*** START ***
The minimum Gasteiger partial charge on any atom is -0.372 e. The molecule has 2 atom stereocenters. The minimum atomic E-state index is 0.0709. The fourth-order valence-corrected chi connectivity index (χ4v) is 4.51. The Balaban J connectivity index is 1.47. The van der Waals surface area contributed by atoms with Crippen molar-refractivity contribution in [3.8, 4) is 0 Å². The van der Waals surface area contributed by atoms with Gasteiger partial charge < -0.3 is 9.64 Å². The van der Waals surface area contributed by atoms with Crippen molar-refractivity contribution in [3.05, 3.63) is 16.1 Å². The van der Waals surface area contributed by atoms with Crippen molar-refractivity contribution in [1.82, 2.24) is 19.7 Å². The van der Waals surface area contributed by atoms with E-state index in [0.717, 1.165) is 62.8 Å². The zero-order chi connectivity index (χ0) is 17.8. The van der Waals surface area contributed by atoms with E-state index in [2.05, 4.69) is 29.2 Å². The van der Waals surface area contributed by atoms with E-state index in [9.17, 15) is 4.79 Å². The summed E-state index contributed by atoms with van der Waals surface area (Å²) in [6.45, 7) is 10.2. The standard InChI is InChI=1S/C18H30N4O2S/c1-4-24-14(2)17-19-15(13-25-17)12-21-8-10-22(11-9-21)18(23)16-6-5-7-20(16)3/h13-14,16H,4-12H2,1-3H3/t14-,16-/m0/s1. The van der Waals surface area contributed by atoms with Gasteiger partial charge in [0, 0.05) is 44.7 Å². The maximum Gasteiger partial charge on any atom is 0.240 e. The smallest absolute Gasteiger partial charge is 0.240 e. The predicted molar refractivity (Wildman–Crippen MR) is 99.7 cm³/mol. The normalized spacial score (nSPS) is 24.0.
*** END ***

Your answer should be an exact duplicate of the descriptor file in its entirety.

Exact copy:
The minimum Gasteiger partial charge on any atom is -0.372 e. The molecule has 2 atom stereocenters. The minimum atomic E-state index is 0.0709. The fourth-order valence-corrected chi connectivity index (χ4v) is 4.51. The Balaban J connectivity index is 1.47. The van der Waals surface area contributed by atoms with Crippen molar-refractivity contribution in [3.8, 4) is 0 Å². The van der Waals surface area contributed by atoms with Gasteiger partial charge < -0.3 is 9.64 Å². The van der Waals surface area contributed by atoms with Crippen molar-refractivity contribution in [3.05, 3.63) is 16.1 Å². The van der Waals surface area contributed by atoms with Crippen molar-refractivity contribution in [1.82, 2.24) is 19.7 Å². The van der Waals surface area contributed by atoms with E-state index in [0.717, 1.165) is 62.8 Å². The zero-order chi connectivity index (χ0) is 17.8. The van der Waals surface area contributed by atoms with E-state index in [2.05, 4.69) is 29.2 Å². The van der Waals surface area contributed by atoms with E-state index in [9.17, 15) is 4.79 Å². The summed E-state index contributed by atoms with van der Waals surface area (Å²) in [6.45, 7) is 10.2. The standard InChI is InChI=1S/C18H30N4O2S/c1-4-24-14(2)17-19-15(13-25-17)12-21-8-10-22(11-9-21)18(23)16-6-5-7-20(16)3/h13-14,16H,4-12H2,1-3H3/t14-,16-/m0/s1. The van der Waals surface area contributed by atoms with Gasteiger partial charge in [0, 0.05) is 44.7 Å². The maximum Gasteiger partial charge on any atom is 0.240 e. The smallest absolute Gasteiger partial charge is 0.240 e. The predicted molar refractivity (Wildman–Crippen MR) is 99.7 cm³/mol. The normalized spacial score (nSPS) is 24.0.